Background: This survey was performed to determine the patterns of surgical care provided patients with non-small cell lung carcinoma (NSCLC).
Methods: In 2001, the American College of Surgeons carried out a patient care survey of 729 hospitals to retrieve information of NSCLC patients' history, evaluation, pathology, and surgical treatment.
Results: Inclusion criteria were met by 40,090 patients: of whom 11,668 (29.1%) were treated surgically; 74.2% alone and 25.8% as part of multimodality therapy. Of these patients, 59.5% were in stage I, 17.5% in stage II, 17.0% in stage III, and 6.0% in stage IV. Surgery patient demographics were the following: 55% male and 45% female; 46.8% 70 years or older; and 76.3% had significant comorbidities. Tumor characteristics: squamous 28%, adenocarcinoma 37.6%, other 34.4%. Staging: in addition to radiologic examinations, preoperative mediastinoscopy was performed in 27.1% of operated patients with node biopsy in only 46.6% of these procedures.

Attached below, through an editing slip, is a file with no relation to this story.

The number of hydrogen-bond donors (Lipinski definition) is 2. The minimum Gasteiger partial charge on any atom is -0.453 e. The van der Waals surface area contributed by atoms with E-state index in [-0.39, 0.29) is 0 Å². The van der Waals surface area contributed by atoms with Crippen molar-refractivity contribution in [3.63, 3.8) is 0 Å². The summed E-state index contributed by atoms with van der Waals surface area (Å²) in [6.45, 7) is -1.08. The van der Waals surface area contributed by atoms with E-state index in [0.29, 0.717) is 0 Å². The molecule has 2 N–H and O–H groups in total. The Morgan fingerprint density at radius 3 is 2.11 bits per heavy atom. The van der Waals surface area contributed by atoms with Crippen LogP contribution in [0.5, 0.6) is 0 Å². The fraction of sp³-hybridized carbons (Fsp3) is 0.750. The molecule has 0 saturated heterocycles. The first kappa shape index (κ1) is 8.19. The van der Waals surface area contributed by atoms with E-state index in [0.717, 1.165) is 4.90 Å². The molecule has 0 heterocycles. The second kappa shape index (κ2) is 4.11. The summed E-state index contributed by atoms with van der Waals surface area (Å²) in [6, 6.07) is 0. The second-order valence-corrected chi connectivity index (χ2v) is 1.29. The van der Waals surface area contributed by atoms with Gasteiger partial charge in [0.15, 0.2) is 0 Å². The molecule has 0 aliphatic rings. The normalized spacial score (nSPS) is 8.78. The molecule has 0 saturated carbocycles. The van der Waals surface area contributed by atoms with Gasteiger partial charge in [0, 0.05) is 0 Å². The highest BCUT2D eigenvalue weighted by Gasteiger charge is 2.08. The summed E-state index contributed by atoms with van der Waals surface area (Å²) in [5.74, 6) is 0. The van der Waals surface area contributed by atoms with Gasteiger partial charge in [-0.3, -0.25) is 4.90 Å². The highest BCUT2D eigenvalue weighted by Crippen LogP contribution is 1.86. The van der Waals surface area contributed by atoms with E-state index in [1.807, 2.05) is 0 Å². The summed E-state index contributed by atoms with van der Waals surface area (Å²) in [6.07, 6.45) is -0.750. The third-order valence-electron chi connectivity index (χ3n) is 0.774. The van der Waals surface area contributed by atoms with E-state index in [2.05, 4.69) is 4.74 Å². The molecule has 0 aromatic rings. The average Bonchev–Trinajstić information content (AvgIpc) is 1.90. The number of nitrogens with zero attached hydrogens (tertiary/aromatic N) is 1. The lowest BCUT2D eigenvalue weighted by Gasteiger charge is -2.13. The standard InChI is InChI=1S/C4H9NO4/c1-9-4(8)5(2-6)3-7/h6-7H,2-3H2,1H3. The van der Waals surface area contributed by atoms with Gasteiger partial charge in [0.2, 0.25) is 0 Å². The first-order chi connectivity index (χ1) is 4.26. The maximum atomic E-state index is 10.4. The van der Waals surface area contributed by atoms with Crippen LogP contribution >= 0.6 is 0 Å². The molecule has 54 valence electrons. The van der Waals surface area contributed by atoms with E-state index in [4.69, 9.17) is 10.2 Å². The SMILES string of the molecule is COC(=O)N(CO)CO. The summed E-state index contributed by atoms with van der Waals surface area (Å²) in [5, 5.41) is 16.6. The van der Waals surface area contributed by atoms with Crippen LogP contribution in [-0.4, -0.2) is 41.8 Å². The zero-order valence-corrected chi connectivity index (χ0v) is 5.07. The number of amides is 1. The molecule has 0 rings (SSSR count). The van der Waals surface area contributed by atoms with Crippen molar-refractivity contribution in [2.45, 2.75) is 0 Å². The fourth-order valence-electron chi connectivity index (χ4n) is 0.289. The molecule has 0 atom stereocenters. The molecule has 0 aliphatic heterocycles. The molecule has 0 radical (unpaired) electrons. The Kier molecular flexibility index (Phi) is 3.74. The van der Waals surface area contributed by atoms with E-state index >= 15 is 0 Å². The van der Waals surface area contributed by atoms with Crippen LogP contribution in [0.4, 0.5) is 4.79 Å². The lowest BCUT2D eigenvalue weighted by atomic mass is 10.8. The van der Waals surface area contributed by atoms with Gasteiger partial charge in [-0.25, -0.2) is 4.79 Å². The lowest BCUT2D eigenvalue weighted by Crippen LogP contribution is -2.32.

Operations: wedge resection 15.6%, lobectomy 70.8%, pneumonectomy 13.6%. Surgical margins were positive in 7.8%, but only 65.2% had frozen section analysis. Perioperative mortality was 5.2%, but was 4.0% in nontransfused patients and 12.7% in transfused patients and was 3.2% in high-volume (more than 90 operations per year) versus 4.8% in low-volume hospitals (p < 0.001).
Conclusions: (1) Patients being operated for NSCLC are elderly with significant comorbid conditions. (2) More patients than previously are female and have adenocarcinoma. (3) Mediastinoscopy is infrequently performed and lymph nodes are biopsied in less than 50% of them. (4) Lobectomy is the most common operation, and positive surgical margins are too frequent. (5) Operative mortality is reasonable but transfusion is a marker for increased risk and outcomes are superior in high-volume hospitals. (6) Hospitals with higher volume had fewer perioperative deaths.